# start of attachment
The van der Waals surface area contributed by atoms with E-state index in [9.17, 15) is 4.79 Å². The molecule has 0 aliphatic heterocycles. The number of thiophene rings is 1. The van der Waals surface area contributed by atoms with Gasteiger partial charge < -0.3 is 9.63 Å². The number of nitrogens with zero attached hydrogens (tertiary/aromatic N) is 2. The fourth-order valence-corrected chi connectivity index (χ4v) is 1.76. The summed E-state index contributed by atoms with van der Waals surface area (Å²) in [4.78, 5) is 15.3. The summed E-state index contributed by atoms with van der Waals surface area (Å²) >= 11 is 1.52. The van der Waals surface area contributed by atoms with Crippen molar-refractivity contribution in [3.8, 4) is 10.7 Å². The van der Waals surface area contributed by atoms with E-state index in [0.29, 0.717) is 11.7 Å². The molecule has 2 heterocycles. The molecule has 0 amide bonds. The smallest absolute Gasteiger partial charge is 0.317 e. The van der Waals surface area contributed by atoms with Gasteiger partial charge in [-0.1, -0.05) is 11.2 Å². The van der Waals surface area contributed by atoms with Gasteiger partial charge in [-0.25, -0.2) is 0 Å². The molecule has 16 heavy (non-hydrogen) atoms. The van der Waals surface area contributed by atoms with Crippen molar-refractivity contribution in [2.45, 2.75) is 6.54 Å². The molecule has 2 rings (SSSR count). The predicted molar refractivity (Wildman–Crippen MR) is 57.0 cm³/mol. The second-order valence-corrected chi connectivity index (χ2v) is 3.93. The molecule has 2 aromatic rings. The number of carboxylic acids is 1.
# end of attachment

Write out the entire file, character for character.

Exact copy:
The van der Waals surface area contributed by atoms with E-state index in [9.17, 15) is 4.79 Å². The molecule has 0 aliphatic heterocycles. The number of thiophene rings is 1. The van der Waals surface area contributed by atoms with Gasteiger partial charge < -0.3 is 9.63 Å². The number of nitrogens with zero attached hydrogens (tertiary/aromatic N) is 2. The fourth-order valence-corrected chi connectivity index (χ4v) is 1.76. The summed E-state index contributed by atoms with van der Waals surface area (Å²) in [4.78, 5) is 15.3. The summed E-state index contributed by atoms with van der Waals surface area (Å²) >= 11 is 1.52. The van der Waals surface area contributed by atoms with Crippen molar-refractivity contribution in [3.8, 4) is 10.7 Å². The van der Waals surface area contributed by atoms with E-state index in [0.29, 0.717) is 11.7 Å². The molecule has 2 heterocycles. The molecule has 0 amide bonds. The smallest absolute Gasteiger partial charge is 0.317 e. The van der Waals surface area contributed by atoms with Gasteiger partial charge in [-0.1, -0.05) is 11.2 Å². The van der Waals surface area contributed by atoms with Gasteiger partial charge in [-0.25, -0.2) is 0 Å². The molecule has 16 heavy (non-hydrogen) atoms. The van der Waals surface area contributed by atoms with Crippen molar-refractivity contribution in [2.45, 2.75) is 6.54 Å². The molecule has 2 rings (SSSR count). The predicted molar refractivity (Wildman–Crippen MR) is 57.0 cm³/mol. The second-order valence-corrected chi connectivity index (χ2v) is 3.93. The molecule has 2 aromatic rings. The number of carboxylic acids is 1.